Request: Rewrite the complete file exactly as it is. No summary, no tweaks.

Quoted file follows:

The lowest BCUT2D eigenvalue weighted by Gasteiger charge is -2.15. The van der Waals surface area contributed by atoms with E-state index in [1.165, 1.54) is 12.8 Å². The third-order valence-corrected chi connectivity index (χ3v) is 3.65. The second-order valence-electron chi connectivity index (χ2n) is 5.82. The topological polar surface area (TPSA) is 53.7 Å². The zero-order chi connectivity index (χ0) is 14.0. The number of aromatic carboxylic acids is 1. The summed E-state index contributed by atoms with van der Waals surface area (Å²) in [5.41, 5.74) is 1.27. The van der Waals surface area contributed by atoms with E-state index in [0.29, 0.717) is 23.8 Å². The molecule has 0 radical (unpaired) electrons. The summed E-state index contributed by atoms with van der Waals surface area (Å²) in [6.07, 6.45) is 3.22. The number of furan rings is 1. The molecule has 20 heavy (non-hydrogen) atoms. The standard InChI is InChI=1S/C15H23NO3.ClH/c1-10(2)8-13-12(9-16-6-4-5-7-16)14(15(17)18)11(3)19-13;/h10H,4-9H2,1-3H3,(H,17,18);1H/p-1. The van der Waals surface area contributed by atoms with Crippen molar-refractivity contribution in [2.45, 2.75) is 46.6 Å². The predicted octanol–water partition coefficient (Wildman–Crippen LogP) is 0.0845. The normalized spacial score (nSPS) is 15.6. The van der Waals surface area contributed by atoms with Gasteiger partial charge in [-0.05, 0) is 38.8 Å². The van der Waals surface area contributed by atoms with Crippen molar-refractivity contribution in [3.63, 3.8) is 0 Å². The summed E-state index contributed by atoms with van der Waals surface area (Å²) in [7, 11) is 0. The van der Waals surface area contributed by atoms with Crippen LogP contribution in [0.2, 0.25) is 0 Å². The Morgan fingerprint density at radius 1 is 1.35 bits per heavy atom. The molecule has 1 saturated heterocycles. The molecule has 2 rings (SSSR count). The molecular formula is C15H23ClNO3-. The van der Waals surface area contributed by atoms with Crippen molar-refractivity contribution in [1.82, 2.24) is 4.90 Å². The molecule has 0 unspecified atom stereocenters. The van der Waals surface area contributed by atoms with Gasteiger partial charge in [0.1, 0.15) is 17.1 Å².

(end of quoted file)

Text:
The lowest BCUT2D eigenvalue weighted by Gasteiger charge is -2.15. The van der Waals surface area contributed by atoms with E-state index in [1.165, 1.54) is 12.8 Å². The third-order valence-corrected chi connectivity index (χ3v) is 3.65. The second-order valence-electron chi connectivity index (χ2n) is 5.82. The topological polar surface area (TPSA) is 53.7 Å². The zero-order chi connectivity index (χ0) is 14.0. The number of aromatic carboxylic acids is 1. The summed E-state index contributed by atoms with van der Waals surface area (Å²) in [5.41, 5.74) is 1.27. The van der Waals surface area contributed by atoms with E-state index in [0.29, 0.717) is 23.8 Å². The molecule has 0 radical (unpaired) electrons. The summed E-state index contributed by atoms with van der Waals surface area (Å²) in [6.07, 6.45) is 3.22. The number of furan rings is 1. The molecule has 20 heavy (non-hydrogen) atoms. The standard InChI is InChI=1S/C15H23NO3.ClH/c1-10(2)8-13-12(9-16-6-4-5-7-16)14(15(17)18)11(3)19-13;/h10H,4-9H2,1-3H3,(H,17,18);1H/p-1. The van der Waals surface area contributed by atoms with Crippen molar-refractivity contribution in [2.45, 2.75) is 46.6 Å². The predicted octanol–water partition coefficient (Wildman–Crippen LogP) is 0.0845. The normalized spacial score (nSPS) is 15.6. The van der Waals surface area contributed by atoms with Gasteiger partial charge in [-0.05, 0) is 38.8 Å². The van der Waals surface area contributed by atoms with Crippen molar-refractivity contribution in [3.63, 3.8) is 0 Å². The summed E-state index contributed by atoms with van der Waals surface area (Å²) in [7, 11) is 0. The van der Waals surface area contributed by atoms with Crippen LogP contribution in [0.2, 0.25) is 0 Å². The Morgan fingerprint density at radius 1 is 1.35 bits per heavy atom. The molecule has 1 saturated heterocycles. The molecule has 2 rings (SSSR count). The molecular formula is C15H23ClNO3-. The van der Waals surface area contributed by atoms with Crippen molar-refractivity contribution in [1.82, 2.24) is 4.90 Å². The molecule has 0 unspecified atom stereocenters. The van der Waals surface area contributed by atoms with Gasteiger partial charge in [0.1, 0.15) is 17.1 Å².